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Mammalian SAD kinases are required for neuronal polarization.

Science (New York, N.Y.) | Feb 11, 2005

Electrical activity in neurons is generally initiated in dendritic processes then propagated along axons to synapses, where it is passed to other neurons. Major structural features of neurons-their dendrites and axons-are thus related to their fundamental functions: the receipt and transmission of information. The acquisition of these distinct properties by dendrites and axons, called polarization, is a critical step in neuronal differentiation. We show here that SAD-A and SAD-B, mammalian orthologs of a kinase needed for presynaptic differentiation in Caenorhabditis elegans, are required for neuronal polarization. These kinases will provide entry points for unraveling signaling mechanisms that polarize neurons.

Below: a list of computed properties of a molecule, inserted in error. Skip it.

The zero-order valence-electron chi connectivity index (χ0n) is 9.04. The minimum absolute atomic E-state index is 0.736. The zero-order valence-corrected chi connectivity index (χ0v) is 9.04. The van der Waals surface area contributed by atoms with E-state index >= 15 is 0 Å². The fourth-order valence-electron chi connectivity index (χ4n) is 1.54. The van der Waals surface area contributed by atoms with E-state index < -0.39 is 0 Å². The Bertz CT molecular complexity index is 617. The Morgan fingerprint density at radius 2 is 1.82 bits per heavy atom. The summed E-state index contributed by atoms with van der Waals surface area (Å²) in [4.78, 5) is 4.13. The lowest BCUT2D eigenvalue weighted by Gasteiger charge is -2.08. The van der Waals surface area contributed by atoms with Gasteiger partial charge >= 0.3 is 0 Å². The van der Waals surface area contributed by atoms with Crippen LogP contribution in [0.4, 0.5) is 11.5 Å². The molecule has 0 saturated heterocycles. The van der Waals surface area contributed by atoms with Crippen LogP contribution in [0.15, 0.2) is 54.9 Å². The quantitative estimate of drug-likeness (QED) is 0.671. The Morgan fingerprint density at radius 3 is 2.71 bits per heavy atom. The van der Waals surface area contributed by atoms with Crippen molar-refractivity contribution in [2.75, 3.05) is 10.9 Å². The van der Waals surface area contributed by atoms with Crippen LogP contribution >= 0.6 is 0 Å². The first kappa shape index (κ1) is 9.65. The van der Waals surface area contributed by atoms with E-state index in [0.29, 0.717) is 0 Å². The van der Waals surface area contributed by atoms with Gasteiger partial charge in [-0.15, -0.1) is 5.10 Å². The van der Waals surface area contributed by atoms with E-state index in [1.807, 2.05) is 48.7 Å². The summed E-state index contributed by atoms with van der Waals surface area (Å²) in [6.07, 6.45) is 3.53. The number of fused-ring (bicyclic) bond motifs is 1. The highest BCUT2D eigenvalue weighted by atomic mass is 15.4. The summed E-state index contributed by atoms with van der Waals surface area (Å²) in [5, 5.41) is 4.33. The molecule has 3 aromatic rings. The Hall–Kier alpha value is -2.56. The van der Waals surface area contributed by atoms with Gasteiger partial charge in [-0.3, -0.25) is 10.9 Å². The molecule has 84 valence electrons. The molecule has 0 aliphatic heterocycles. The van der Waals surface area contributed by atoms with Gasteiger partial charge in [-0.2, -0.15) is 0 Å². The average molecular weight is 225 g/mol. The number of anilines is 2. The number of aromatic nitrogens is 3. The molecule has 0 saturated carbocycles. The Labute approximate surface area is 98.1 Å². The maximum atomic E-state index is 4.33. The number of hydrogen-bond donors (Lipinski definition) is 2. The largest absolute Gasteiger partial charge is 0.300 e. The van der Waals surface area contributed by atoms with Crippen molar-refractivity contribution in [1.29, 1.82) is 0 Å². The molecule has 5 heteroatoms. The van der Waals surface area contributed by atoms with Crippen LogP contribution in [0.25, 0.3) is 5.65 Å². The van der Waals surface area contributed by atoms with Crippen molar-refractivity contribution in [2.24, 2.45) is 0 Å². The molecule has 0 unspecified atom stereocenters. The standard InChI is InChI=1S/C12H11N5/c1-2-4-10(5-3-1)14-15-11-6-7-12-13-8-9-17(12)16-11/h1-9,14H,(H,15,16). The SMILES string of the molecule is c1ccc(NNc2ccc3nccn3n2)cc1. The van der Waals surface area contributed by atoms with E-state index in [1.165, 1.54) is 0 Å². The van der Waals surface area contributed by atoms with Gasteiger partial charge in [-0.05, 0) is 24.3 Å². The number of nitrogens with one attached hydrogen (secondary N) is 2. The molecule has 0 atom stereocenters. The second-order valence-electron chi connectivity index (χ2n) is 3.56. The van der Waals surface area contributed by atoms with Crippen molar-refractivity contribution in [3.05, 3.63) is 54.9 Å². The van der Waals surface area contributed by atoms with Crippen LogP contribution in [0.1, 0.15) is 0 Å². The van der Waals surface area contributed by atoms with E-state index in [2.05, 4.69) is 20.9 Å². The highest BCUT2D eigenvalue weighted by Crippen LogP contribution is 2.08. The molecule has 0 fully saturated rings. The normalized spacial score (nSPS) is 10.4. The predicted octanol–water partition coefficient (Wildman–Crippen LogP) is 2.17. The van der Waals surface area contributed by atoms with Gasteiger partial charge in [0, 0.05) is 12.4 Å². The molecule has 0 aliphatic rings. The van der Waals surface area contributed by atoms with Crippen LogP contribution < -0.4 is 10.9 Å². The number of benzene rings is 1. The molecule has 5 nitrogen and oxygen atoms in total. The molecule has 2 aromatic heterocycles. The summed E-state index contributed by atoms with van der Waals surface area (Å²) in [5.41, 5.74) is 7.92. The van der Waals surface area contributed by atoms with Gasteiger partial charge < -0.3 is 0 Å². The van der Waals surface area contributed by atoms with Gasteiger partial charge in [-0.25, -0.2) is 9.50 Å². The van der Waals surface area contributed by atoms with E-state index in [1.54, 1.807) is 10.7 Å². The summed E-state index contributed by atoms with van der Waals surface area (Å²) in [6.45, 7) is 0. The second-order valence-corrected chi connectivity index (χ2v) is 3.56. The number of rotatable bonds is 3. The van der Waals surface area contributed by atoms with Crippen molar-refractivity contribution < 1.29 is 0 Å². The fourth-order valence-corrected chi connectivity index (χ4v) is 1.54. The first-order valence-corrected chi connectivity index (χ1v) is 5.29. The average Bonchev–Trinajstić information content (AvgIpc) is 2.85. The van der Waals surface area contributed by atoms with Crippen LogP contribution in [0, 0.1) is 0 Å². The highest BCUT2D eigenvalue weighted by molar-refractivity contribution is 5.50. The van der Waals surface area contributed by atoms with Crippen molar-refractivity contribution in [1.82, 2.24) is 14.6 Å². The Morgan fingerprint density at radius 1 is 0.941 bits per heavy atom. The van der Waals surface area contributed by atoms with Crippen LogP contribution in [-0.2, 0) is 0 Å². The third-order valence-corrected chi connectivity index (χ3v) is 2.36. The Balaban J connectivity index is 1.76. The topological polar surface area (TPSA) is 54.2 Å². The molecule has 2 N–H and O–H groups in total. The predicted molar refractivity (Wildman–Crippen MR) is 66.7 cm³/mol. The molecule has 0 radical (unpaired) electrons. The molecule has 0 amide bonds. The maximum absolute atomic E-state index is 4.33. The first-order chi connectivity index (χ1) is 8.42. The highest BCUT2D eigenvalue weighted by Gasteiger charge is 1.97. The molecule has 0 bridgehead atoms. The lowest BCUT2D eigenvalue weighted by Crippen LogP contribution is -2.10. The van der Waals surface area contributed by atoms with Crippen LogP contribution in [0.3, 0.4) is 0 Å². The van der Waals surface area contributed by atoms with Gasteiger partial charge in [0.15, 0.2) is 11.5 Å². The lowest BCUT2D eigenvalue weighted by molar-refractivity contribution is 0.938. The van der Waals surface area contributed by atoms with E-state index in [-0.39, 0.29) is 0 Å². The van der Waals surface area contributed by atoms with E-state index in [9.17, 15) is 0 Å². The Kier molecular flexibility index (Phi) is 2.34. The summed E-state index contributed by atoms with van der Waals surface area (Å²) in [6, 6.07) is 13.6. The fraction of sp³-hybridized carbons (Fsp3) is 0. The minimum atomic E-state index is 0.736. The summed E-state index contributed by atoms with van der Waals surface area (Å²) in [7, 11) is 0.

Pubmed ID: 15705853 RIS Download

Mesh terms: Animals | Apoptosis | Axons | Brain | Brain Chemistry | Cell Differentiation | Cell Line | Cell Polarity | Cell Shape | Cells, Cultured | Cerebral Cortex | Dendrites | Hippocampus | Mice | Microtubule-Associated Proteins | Mutation | Neurons | Phosphorylation | Prosencephalon | Protein-Serine-Threonine Kinases | Spinal Cord | tau Proteins

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Mouse Genome Informatics (Data, Gene Annotation)

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